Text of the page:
GD-what? It’s not your fault if you’ve not even heard of the European Union’s General Data Protection Regulation (GDPR). Set to go live May 25th, it’s a big deal in Europe, but I might not have heard of it either if I didn’t have a number of colleagues and clients based there. Even then, it only dawned on me a few weeks ago that I may need to comply with portions of it too, as described in this Forbes article.

If you are not collecting, processing or storing any personal information on anyone in the EU, you can probably remain blissfully ignorant about the details. But, I wanted to bring it to your attention anyway because I’m intrigued by its parallels to our would-be fiduciary standards. Think of the GDPR as having a similar mission, but it’s meant to protect people’s personal data instead of their financial well-being.

Continue reading “Watching Others, Watching You, Watching Out”

Mitch Anthony’s Startlingly Brave Call to Action

© Can Stock Photo / ionutparvu

Coming out on a Monday as it did, you may have missed this little bombshell of a Financial Advisor piece authored by “The New Retirementality” author Mitch Anthony: “Harsh Lessons in Modern Con Art.” In it, Mitch shared how he – and his mother! – were conned out of $1 million by an unscrupulous real estate wheeler-dealer.

I don’t think Mitch will mind if I share his opening and a few other key excerpts:

“As I sit down to write this article, I know it will likely be the most difficult composition of my writing career—difficult because it dredges up a miasma of regret, embarrassment, sadness and anger like nothing else I’ve experienced in life. I was conned out of almost a million dollars.”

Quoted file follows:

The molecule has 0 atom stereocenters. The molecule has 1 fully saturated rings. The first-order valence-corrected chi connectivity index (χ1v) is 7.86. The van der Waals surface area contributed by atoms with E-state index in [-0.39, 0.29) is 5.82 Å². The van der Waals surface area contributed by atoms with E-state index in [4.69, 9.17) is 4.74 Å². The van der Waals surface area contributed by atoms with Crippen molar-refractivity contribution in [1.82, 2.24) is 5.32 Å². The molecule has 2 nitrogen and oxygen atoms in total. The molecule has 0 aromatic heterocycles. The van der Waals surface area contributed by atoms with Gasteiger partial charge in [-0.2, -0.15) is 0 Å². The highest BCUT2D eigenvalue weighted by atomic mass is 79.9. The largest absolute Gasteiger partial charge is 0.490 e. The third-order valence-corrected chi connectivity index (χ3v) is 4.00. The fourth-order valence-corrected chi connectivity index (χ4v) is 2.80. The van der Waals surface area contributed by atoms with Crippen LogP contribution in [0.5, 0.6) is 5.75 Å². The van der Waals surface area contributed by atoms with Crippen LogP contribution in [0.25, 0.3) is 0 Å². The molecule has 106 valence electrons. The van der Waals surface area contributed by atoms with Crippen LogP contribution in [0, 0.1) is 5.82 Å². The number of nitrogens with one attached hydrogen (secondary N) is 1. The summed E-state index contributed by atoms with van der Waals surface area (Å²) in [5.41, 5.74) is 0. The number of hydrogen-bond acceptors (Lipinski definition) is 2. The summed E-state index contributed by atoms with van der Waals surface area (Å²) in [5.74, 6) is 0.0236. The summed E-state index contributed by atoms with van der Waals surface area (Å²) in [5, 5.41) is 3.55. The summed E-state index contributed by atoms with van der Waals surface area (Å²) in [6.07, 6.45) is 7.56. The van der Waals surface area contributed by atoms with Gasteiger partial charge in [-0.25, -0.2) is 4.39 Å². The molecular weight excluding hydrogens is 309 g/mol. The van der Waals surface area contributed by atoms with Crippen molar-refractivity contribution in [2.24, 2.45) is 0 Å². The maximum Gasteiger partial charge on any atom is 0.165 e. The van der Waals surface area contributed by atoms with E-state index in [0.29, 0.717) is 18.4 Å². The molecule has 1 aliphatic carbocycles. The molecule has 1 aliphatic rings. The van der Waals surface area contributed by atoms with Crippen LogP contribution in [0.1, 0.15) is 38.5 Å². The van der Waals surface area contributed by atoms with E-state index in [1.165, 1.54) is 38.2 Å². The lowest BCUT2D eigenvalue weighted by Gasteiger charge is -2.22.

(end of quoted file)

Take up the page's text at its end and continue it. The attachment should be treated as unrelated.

You can read the rest here, plus check out Financial Advisor’s op-ed about the piece, “Why Mitch Anthony Displays Courage.”

Continue reading “Mitch Anthony’s Startlingly Brave Call to Action”

Financial Security and Modern-Day Pirates

© Can Stock Photo / AlienCat

Pirates may be jolly when they’re Johnny Depp in a costume, but the real renditions aren’t amusing at all … as the world is being reminded of recently in the form of a global Microsoft ransomware outbreak. If you’ve not yet seen the news, all you have to do is Google “ransomware attack 2017” and you’ll get caught up pretty quickly. You might want to have a paper bag handy, to breathe into.

Bottom line, to help shore up the security of your virtual ship, there’s one important step you and your clients should be taking if you’ve not yet done so: Make sure all updates and patches to your Windows operating system have been completed – like, yesterday. (As in, stop whatever else you’re doing, and do that now.)

By the way, I’ve just added a short email to the Content-Sharing Library, which you can use to reach out to your clients about this simple but important step. And, as incredibly excellent timing would have it, just last Friday, I also happened to load a quick-reference guide and a longer report on the subject of protecting against financial fraud and identity theft (U.S. and Canadian versions of the same).

If my timing were always this impeccable, I’d become an active investor! It’s not, and I won’t.

As they used to say on Hill Street Blues, let’s be careful out there.